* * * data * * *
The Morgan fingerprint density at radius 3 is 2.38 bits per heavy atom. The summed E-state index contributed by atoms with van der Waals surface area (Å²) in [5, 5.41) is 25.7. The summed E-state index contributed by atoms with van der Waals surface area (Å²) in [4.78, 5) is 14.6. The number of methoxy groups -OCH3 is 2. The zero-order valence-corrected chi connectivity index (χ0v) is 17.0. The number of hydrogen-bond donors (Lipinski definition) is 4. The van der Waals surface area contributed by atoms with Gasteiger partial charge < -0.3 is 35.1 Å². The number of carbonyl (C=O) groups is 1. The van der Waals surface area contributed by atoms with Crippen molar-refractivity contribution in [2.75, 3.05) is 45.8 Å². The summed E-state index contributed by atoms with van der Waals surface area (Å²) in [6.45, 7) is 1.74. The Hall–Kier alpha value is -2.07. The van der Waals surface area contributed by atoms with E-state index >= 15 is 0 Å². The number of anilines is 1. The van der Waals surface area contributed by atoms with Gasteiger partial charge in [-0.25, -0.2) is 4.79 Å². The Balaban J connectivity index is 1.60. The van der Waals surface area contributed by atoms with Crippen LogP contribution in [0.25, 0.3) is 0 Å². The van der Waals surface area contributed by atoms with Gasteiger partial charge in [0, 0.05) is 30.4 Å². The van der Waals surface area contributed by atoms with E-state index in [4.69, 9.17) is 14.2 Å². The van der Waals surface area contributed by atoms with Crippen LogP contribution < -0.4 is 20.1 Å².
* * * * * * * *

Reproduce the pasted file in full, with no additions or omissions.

The Morgan fingerprint density at radius 3 is 2.38 bits per heavy atom. The summed E-state index contributed by atoms with van der Waals surface area (Å²) in [5, 5.41) is 25.7. The summed E-state index contributed by atoms with van der Waals surface area (Å²) in [4.78, 5) is 14.6. The number of methoxy groups -OCH3 is 2. The zero-order valence-corrected chi connectivity index (χ0v) is 17.0. The number of hydrogen-bond donors (Lipinski definition) is 4. The van der Waals surface area contributed by atoms with Gasteiger partial charge < -0.3 is 35.1 Å². The number of carbonyl (C=O) groups is 1. The van der Waals surface area contributed by atoms with Crippen molar-refractivity contribution in [2.75, 3.05) is 45.8 Å². The summed E-state index contributed by atoms with van der Waals surface area (Å²) in [6.45, 7) is 1.74. The Hall–Kier alpha value is -2.07. The van der Waals surface area contributed by atoms with E-state index >= 15 is 0 Å². The number of anilines is 1. The van der Waals surface area contributed by atoms with Gasteiger partial charge in [-0.25, -0.2) is 4.79 Å². The Balaban J connectivity index is 1.60. The van der Waals surface area contributed by atoms with Crippen LogP contribution in [0.25, 0.3) is 0 Å². The van der Waals surface area contributed by atoms with Gasteiger partial charge in [0, 0.05) is 30.4 Å². The van der Waals surface area contributed by atoms with E-state index in [4.69, 9.17) is 14.2 Å². The van der Waals surface area contributed by atoms with Crippen LogP contribution < -0.4 is 20.1 Å².